Created by: OZZIEBOB

Pronunciation: foh-PAR-uh-gon

Sentence: As the flash of the photographer's camera went off, amid what seemed to me to be an eternity of applause, my heart pounded with the joy of success. Years of hard work had finally paid off; my book had won the neighourhood annual literary award. However as I came forward to accept the thousand dollar prize, it was quickly becoming apparent to me that, to my horror and utter disbelief, almost certainly, a "great" dust-cover disaster was unfolding right before my eyes: the printers had put my name, by mistake, on another author's work. It was a fauxparagon, but I been down or my luck for far too long, so why shouldn't I have a bit of dumb luck too; and, anyway, I needed the money more than he did.

Etymology: FAUX: false, a blunder; PARAGON:ideal instance; a perfect model,perfect example.

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COMMENTS:

oops! - Jabberwocky, 2008-05-02: 14:07:00

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Airrorist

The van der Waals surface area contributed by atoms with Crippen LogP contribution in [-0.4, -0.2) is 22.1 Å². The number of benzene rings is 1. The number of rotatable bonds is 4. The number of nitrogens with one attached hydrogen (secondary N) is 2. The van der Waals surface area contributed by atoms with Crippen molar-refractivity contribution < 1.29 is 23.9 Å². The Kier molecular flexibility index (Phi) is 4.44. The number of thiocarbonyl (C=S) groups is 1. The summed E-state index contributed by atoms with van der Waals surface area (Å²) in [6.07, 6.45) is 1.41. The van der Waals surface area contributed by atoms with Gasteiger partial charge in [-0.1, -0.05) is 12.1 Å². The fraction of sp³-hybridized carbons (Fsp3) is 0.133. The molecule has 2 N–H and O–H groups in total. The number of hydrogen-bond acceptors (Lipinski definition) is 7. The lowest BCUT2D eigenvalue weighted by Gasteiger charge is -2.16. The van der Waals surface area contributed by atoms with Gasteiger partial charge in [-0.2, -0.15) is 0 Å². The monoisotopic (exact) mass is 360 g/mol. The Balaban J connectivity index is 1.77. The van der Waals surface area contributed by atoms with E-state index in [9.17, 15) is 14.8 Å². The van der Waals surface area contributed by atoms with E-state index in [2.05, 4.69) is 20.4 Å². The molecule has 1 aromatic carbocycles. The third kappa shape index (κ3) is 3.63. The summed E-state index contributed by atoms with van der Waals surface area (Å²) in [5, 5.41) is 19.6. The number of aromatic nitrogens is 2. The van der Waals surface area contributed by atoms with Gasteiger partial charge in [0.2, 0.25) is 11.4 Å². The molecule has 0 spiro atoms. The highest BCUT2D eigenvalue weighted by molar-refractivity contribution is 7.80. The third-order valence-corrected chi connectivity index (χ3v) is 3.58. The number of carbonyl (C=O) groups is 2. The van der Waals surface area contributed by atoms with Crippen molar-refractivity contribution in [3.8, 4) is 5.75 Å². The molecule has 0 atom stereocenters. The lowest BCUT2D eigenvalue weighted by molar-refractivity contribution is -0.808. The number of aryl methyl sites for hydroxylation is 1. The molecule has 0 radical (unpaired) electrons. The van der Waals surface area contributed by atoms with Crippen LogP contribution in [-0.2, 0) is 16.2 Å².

Created by: Nosila

Pronunciation: err or ist

Sentence: Randy was an airrorist. He'd slept in late, had not finished packing and due to heavy traffic got to the airport just as his flight to Miami took off without him. He had to rebook, wait 4 hours and finally boarded, only to learn that the flight he missed had been hijacked to Cuba and no one knew the fate of the passengers yet. His airror this morning saved his life!

Etymology: Air (travel via aircraft;flying) & Error (a misconception resulting from incorrect information;a wrong action attributable to bad judgment or ignorance or inattention) & ist (suffix for a person who follows a belief or does something) (Rhymes with Terrorist (a radical who employs terror as a political weapon; usually organizes with other terrorists in small cells; often uses religion as a cover for terrorist activities)